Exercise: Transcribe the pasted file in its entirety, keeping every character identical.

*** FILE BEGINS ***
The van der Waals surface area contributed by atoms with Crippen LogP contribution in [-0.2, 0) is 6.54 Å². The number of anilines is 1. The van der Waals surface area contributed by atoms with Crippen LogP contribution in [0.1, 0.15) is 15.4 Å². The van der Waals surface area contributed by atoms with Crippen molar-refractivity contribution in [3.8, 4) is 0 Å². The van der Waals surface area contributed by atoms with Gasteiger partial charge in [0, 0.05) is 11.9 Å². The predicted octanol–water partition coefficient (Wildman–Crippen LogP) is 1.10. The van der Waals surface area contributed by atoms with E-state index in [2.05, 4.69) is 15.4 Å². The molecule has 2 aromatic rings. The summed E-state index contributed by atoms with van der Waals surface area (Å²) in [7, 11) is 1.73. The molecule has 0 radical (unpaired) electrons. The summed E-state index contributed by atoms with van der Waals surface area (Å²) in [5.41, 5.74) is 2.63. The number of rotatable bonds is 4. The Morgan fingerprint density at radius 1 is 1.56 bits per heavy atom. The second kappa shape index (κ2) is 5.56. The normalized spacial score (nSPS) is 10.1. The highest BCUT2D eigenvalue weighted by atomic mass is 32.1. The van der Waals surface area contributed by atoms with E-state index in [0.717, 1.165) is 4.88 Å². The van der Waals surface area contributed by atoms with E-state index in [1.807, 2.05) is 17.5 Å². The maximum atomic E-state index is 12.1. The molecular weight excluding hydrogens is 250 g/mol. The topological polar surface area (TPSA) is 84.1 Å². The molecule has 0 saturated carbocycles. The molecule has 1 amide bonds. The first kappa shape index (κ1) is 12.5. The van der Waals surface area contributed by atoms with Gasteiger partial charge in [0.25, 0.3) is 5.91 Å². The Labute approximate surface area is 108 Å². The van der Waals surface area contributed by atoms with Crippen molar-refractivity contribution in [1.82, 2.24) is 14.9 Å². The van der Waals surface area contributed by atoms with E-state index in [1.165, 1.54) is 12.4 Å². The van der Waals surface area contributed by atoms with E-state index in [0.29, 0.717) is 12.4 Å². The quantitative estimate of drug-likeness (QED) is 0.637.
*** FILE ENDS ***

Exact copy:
The van der Waals surface area contributed by atoms with Crippen LogP contribution in [-0.2, 0) is 6.54 Å². The number of anilines is 1. The van der Waals surface area contributed by atoms with Crippen LogP contribution in [0.1, 0.15) is 15.4 Å². The van der Waals surface area contributed by atoms with Crippen molar-refractivity contribution in [3.8, 4) is 0 Å². The van der Waals surface area contributed by atoms with Gasteiger partial charge in [0, 0.05) is 11.9 Å². The predicted octanol–water partition coefficient (Wildman–Crippen LogP) is 1.10. The van der Waals surface area contributed by atoms with E-state index in [2.05, 4.69) is 15.4 Å². The molecule has 2 aromatic rings. The summed E-state index contributed by atoms with van der Waals surface area (Å²) in [7, 11) is 1.73. The molecule has 0 radical (unpaired) electrons. The summed E-state index contributed by atoms with van der Waals surface area (Å²) in [5.41, 5.74) is 2.63. The number of rotatable bonds is 4. The Morgan fingerprint density at radius 1 is 1.56 bits per heavy atom. The second kappa shape index (κ2) is 5.56. The normalized spacial score (nSPS) is 10.1. The highest BCUT2D eigenvalue weighted by atomic mass is 32.1. The van der Waals surface area contributed by atoms with E-state index in [0.717, 1.165) is 4.88 Å². The van der Waals surface area contributed by atoms with E-state index in [1.807, 2.05) is 17.5 Å². The maximum atomic E-state index is 12.1. The molecular weight excluding hydrogens is 250 g/mol. The topological polar surface area (TPSA) is 84.1 Å². The molecule has 0 saturated carbocycles. The molecule has 1 amide bonds. The first kappa shape index (κ1) is 12.5. The van der Waals surface area contributed by atoms with Gasteiger partial charge in [0.25, 0.3) is 5.91 Å². The Labute approximate surface area is 108 Å². The van der Waals surface area contributed by atoms with Crippen molar-refractivity contribution in [1.82, 2.24) is 14.9 Å². The van der Waals surface area contributed by atoms with E-state index in [1.165, 1.54) is 12.4 Å². The van der Waals surface area contributed by atoms with E-state index in [0.29, 0.717) is 12.4 Å². The quantitative estimate of drug-likeness (QED) is 0.637.